It’s important to note that while these regional variations exist, they do not necessarily cause confusion or miscommunication among Spanish speakers. The context in which the word is used often provides enough information for the listener or reader to understand the intended meaning.
Other Uses Of The Spanish Word For “Polled” In Speaking & Writing
While “polled” in English refers specifically to an animal that has had its horns removed, the Spanish equivalent, “polled,” can have several different meanings depending on the context in which it is used. Here, we’ll explore some of these other uses and provide guidance on how to distinguish between them.
Definitions Of “Polled” In Spanish
Firstly, “polled” can refer to someone who has had their hair cut very short or shaved completely. This usage is similar to the English term “buzz cut.” For example:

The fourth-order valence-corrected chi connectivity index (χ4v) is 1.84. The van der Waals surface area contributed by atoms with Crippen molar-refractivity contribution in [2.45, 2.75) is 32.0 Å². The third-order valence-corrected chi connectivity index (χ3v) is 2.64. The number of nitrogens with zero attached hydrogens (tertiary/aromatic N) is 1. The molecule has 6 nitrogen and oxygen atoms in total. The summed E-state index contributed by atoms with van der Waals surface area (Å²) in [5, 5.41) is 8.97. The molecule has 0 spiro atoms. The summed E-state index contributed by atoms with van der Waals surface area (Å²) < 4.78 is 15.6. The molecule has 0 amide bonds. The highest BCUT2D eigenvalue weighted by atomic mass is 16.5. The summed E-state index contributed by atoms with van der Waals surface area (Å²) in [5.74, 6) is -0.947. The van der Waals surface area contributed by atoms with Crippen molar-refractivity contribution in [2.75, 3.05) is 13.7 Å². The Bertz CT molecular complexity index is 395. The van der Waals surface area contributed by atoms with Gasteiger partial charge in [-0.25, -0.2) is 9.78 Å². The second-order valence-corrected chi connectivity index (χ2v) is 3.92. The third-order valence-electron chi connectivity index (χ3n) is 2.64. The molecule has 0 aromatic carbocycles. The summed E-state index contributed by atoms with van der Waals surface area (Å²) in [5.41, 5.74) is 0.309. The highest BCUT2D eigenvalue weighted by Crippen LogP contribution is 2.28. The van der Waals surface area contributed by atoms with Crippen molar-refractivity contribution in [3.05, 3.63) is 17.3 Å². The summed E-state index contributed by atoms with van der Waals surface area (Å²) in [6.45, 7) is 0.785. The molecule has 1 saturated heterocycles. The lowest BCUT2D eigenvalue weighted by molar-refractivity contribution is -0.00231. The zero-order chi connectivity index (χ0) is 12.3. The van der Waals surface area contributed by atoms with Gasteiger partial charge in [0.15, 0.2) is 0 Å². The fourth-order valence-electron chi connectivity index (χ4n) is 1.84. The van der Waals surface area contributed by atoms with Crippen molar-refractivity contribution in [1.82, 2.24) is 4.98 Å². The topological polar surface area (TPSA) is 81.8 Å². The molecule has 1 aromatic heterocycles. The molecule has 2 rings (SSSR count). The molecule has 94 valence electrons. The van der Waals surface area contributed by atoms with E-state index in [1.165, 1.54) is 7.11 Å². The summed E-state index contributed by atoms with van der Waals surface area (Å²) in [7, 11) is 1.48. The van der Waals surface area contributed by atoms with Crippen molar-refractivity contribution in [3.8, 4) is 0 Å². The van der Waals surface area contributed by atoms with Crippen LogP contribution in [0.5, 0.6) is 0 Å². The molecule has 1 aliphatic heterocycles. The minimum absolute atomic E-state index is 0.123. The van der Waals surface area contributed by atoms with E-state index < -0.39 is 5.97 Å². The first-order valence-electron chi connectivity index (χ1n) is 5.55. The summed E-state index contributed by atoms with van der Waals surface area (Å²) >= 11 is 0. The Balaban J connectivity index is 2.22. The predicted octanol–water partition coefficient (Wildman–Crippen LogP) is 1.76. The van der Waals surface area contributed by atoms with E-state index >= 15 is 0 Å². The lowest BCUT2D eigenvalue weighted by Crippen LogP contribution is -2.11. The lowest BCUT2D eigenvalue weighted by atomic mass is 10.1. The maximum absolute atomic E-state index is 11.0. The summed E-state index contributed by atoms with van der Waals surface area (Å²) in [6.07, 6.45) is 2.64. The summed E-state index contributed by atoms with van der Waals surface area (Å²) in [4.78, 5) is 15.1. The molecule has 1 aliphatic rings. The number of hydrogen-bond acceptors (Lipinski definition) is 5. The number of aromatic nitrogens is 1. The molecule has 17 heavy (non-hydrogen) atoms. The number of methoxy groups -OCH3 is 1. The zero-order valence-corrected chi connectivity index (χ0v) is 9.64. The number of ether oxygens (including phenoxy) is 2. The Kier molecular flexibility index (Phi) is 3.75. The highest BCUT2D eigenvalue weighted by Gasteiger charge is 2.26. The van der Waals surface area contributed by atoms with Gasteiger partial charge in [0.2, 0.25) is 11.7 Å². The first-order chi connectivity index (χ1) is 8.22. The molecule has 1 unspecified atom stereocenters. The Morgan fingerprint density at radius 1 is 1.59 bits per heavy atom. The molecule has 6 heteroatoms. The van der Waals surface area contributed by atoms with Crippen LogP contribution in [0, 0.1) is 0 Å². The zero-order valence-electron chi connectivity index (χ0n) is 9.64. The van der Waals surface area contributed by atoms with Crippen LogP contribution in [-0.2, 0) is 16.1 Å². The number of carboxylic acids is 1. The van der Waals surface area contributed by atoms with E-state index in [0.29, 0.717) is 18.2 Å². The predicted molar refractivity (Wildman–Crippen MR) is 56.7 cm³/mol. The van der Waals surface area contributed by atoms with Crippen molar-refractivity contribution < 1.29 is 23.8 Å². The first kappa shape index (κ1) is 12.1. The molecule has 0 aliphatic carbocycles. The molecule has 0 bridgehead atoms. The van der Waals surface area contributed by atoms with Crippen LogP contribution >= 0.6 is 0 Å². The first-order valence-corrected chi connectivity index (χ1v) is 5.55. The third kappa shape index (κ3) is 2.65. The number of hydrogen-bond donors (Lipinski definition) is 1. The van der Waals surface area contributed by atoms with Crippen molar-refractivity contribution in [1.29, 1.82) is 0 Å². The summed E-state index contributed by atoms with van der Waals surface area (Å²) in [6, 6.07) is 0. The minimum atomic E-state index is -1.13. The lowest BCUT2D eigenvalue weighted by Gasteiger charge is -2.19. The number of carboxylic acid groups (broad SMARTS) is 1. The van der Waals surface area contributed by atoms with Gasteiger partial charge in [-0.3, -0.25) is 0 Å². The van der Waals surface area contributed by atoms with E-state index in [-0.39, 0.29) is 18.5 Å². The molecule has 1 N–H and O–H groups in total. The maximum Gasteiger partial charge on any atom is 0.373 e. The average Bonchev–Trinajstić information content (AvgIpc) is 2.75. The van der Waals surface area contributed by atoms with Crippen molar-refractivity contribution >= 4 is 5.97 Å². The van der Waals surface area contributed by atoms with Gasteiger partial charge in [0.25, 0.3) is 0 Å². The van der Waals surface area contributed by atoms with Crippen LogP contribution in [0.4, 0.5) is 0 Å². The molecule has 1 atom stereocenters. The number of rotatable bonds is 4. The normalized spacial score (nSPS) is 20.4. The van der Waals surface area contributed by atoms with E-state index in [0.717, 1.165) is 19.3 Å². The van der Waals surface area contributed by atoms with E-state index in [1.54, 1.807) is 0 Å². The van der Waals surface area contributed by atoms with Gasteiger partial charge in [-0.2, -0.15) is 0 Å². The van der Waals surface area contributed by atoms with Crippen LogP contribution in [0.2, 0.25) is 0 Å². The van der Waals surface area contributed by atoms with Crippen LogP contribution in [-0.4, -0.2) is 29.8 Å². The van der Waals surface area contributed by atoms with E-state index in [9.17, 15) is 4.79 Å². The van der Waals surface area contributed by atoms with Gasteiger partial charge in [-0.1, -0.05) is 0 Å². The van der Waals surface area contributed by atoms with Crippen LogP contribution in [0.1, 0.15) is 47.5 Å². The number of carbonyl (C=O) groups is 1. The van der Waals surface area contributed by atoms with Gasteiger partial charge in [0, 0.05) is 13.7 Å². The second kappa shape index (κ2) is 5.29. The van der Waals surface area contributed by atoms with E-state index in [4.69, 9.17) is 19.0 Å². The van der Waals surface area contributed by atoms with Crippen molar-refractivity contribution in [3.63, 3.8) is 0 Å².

- El actor se rapó la cabeza y ahora está totalmente polled. (The actor shaved his head and now he’s completely buzzed.)
Secondly, “polled” can be used as a slang term to describe someone who is very drunk or under the influence of drugs. This usage is more informal and is often used among younger people. For example:
- Después de beber toda la noche, estaba totalmente polled. (After drinking all night, he was totally wasted.)
Lastly, “polled” can be used as a verb to mean “to poll” or “to survey” in the sense of gathering opinions or data from a group of people. This usage is more technical and is often used in academic or business contexts. For example:
- La encuesta polled a 500 personas para conocer sus opiniones sobre el nuevo producto. (The survey polled 500 people to gather their opinions on the new product.)
Distinguishing Between The Uses Of “Polled” In Spanish